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Katherine Mansfield's Miss Brill - As humans, much of our lives are based around social interaction. We are taught to live through various means of socialization from the time of our birth . Without this socialization and interaction among each other we can become very disillusioned and confused about how to function as a part of society. One would tend to isolate ourselves, exiled in this place we call the world. In Katherine Mansfield’s short story “Miss Brill,” one such person, herself a kind of outcast of society, creates a fantasy world in which she is at the center....   [tags: Miss Brill Essays] 1209 words
(3.5 pages)
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The Theme of Katherine Mansfield's Miss Brill - In the story "Miss Brill," an old, lonely lady spends her Sunday observing people in a park. Although ignored by everyone around her, Miss Brill manages to convince herself that she is really an integral part of the scene and would be missed if she weren't there. Her illusion is shattered by a chance remark at the end of the story, and she returns home, clearly devastated by her new understanding of her place in life. What this story is trying to illustrate is that sometimes people can be happy through living in an illusion....   [tags: Miss Brill Essays]
:: 1 Works Cited
1219 words
(3.5 pages)
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Illusion versus Reality in Miss Brill - Illusion versus Reality in Miss Brill            Is it really "okay" to talk to yourself as long as you don't talk back. Well, what if your fur piece talks back. In Katherine Mansfield's short story, "Miss Brill," it is a quickly established fact that Miss Brill has an odd relationship with her fur necklet (440). But it is the author's descriptive use of symbolism that provides a deeper understanding of Miss Brill's personality. Katherine Mansfield creates the woman in the ermine toque (441) in similarity to Miss Brill to reveal Miss Brill's identity in connection with her own fur piece and invite comparison, which further illustrates Miss Brill's perception of reality....   [tags: Katherine Mansfield Miss Brill Essays] 1130 words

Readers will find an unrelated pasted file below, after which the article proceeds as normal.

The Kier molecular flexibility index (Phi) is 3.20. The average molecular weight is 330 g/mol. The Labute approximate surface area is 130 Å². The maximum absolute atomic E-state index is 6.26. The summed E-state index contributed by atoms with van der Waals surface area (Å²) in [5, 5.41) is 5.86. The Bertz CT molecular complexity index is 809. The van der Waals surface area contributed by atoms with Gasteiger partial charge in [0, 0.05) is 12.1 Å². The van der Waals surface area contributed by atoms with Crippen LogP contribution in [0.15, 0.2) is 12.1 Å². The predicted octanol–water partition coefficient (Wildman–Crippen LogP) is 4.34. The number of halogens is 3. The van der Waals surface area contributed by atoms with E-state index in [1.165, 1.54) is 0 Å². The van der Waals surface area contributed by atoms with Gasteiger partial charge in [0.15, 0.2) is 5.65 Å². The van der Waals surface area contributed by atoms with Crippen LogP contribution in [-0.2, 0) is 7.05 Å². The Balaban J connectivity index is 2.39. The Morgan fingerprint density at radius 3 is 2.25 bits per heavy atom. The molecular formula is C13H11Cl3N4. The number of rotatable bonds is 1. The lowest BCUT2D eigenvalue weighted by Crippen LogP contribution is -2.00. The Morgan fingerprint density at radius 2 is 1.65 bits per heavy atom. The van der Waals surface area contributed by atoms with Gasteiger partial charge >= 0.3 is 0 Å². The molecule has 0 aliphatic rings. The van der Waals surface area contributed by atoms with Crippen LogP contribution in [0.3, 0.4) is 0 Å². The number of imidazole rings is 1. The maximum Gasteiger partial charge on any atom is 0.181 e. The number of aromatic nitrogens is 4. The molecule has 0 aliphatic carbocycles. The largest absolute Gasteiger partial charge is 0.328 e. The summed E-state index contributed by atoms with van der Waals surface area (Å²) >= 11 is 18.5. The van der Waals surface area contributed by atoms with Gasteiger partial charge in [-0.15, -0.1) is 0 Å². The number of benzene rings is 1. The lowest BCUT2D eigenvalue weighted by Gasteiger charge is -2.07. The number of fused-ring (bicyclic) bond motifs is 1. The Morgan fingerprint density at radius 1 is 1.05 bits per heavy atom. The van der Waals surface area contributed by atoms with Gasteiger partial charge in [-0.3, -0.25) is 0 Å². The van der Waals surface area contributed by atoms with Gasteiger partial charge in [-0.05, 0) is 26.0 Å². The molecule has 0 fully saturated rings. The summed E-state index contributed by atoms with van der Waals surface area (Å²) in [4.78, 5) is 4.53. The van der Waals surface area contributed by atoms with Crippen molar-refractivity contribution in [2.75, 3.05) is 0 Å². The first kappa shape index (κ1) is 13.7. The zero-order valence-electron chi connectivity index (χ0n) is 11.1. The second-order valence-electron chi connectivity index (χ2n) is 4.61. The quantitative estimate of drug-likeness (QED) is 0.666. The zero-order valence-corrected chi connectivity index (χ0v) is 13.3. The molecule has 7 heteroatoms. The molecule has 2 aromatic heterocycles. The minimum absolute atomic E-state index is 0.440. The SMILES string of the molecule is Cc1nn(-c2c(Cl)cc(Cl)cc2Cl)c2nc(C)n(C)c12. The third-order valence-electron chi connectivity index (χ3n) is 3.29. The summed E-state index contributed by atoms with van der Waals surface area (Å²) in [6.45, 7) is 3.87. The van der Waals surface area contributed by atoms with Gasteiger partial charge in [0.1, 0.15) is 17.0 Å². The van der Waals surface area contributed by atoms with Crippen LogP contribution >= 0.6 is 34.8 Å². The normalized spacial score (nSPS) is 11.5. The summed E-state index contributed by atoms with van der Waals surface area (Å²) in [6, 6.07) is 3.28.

(3.2 pages)
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Review and Character Analysis of Katherine Mansfield's Miss Brill - The character, Miss Brill, lives in a fantasy world that hides her aging and loneliness. Throughout the story denial of the character is depicted through her actions and interactions with others. Miss Brill spends her Sunday afternoon seated on a park bench. She watches others around her and pretends that they are all actors in a play; this vividly expresses Miss Brill's fantasy and denial, as do other importances in the story. In, "Miss Brill", Mansfield creates an elderly character that lives in a fantasy world....   [tags: Miss Brill Essays] 717 words
(2 pages)
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The Insignificant Soul in Katherine Mansfield's Miss Brill - Miss Brill: An Insignificant Soul Every Sunday, Miss Brill looked forward to a wonderful day in the park. There, she would secretly dive into the lives of the surrounding human beings, taking in each of their words and actions and creating a fantasy world all of her own that she was sure she belonged in, but she was mistaken. Her fantasy world does crumble, and Miss Brill, the protagonist in the short story, “Miss Brill” by Katherine Mansfield, soon finds herself in reality. Miss Brill can be clearly seen as a flat, yet dynamic character, as can be portrayed through her thought transformation....   [tags: Miss Brill Essays] 929 words
(2.7 pages)
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Point of View in Miss Brill by Katherine Mansfield - The point of view that Katherine Mansfield has chosen to use in "Miss Brill" serves two purposes. First, it illustrates how Miss Brill herself views the world and, second, it helps the reader take the same journey of burgeoning awareness as Miss Brill. The story is written in a third person omniscient (although limited) point of view. Miss Brill also interprets the world around her in a similar fashion. She is her own narrator, watching people around her and filling in their thoughts to create stories to amuse herself....   [tags: Miss Brill Essays] 586 words
(1.7 pages)
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The Aging Process in Katherine Mansfield's Miss Brill - Katherine Mansfield's "Miss Brill" perfectly captures the phases one's mind goes through when faced with becoming old. Elderly people tend to be nostalgic, even sentimental about their youth. In later years, the nostalgia can develop into senility or fantasy. The ermine fur in "Miss Brill" is the catalyst of her nostalgia and symbolizes the passing of time in three stages: an expectant youth, a vital adulthood, and finally, a development into old age and fantasy. The story opens with Miss Brill's excitement that the "season" has arrived for social engagements; perhaps it is the tourist season when the ladies debut their latest fashions....   [tags: Miss Brill Essays] 612 words
(1.7 pages)